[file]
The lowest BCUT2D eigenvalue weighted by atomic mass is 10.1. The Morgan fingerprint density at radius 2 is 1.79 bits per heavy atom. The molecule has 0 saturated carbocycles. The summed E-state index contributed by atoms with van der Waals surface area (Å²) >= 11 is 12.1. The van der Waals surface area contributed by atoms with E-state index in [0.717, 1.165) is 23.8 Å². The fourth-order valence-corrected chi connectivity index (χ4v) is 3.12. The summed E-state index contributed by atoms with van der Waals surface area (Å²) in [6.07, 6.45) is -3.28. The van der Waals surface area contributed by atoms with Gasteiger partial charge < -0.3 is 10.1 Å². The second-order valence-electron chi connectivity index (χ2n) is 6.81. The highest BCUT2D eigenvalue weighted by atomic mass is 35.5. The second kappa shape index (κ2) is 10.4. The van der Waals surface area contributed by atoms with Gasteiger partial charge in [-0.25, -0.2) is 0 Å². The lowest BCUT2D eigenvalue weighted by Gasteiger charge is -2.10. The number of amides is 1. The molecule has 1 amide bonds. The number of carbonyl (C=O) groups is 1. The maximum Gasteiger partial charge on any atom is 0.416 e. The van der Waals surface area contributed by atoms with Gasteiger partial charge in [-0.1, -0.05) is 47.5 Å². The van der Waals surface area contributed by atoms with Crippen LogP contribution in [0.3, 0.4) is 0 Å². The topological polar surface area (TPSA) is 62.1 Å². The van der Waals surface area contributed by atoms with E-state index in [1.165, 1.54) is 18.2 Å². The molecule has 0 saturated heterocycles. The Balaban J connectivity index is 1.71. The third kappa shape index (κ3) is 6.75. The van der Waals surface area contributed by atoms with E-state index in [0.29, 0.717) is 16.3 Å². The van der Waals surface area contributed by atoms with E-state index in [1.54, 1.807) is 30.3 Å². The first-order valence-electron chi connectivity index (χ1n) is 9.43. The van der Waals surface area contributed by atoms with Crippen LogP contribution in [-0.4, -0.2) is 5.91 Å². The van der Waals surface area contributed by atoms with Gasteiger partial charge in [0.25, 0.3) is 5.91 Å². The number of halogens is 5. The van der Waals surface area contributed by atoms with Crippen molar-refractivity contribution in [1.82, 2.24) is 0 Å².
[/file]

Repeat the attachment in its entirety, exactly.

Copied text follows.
The lowest BCUT2D eigenvalue weighted by atomic mass is 10.1. The Morgan fingerprint density at radius 2 is 1.79 bits per heavy atom. The molecule has 0 saturated carbocycles. The summed E-state index contributed by atoms with van der Waals surface area (Å²) >= 11 is 12.1. The van der Waals surface area contributed by atoms with E-state index in [0.717, 1.165) is 23.8 Å². The fourth-order valence-corrected chi connectivity index (χ4v) is 3.12. The summed E-state index contributed by atoms with van der Waals surface area (Å²) in [6.07, 6.45) is -3.28. The van der Waals surface area contributed by atoms with Gasteiger partial charge < -0.3 is 10.1 Å². The second-order valence-electron chi connectivity index (χ2n) is 6.81. The highest BCUT2D eigenvalue weighted by atomic mass is 35.5. The second kappa shape index (κ2) is 10.4. The van der Waals surface area contributed by atoms with Gasteiger partial charge in [-0.25, -0.2) is 0 Å². The lowest BCUT2D eigenvalue weighted by Gasteiger charge is -2.10. The number of amides is 1. The molecule has 1 amide bonds. The number of carbonyl (C=O) groups is 1. The maximum Gasteiger partial charge on any atom is 0.416 e. The van der Waals surface area contributed by atoms with Gasteiger partial charge in [-0.1, -0.05) is 47.5 Å². The van der Waals surface area contributed by atoms with Crippen LogP contribution in [0.3, 0.4) is 0 Å². The topological polar surface area (TPSA) is 62.1 Å². The van der Waals surface area contributed by atoms with E-state index in [1.165, 1.54) is 18.2 Å². The molecule has 0 saturated heterocycles. The Balaban J connectivity index is 1.71. The third kappa shape index (κ3) is 6.75. The van der Waals surface area contributed by atoms with E-state index in [0.29, 0.717) is 16.3 Å². The van der Waals surface area contributed by atoms with E-state index in [1.54, 1.807) is 30.3 Å². The first-order valence-electron chi connectivity index (χ1n) is 9.43. The van der Waals surface area contributed by atoms with Crippen LogP contribution in [-0.4, -0.2) is 5.91 Å². The van der Waals surface area contributed by atoms with Gasteiger partial charge in [0.25, 0.3) is 5.91 Å². The number of halogens is 5. The van der Waals surface area contributed by atoms with Crippen molar-refractivity contribution in [1.82, 2.24) is 0 Å².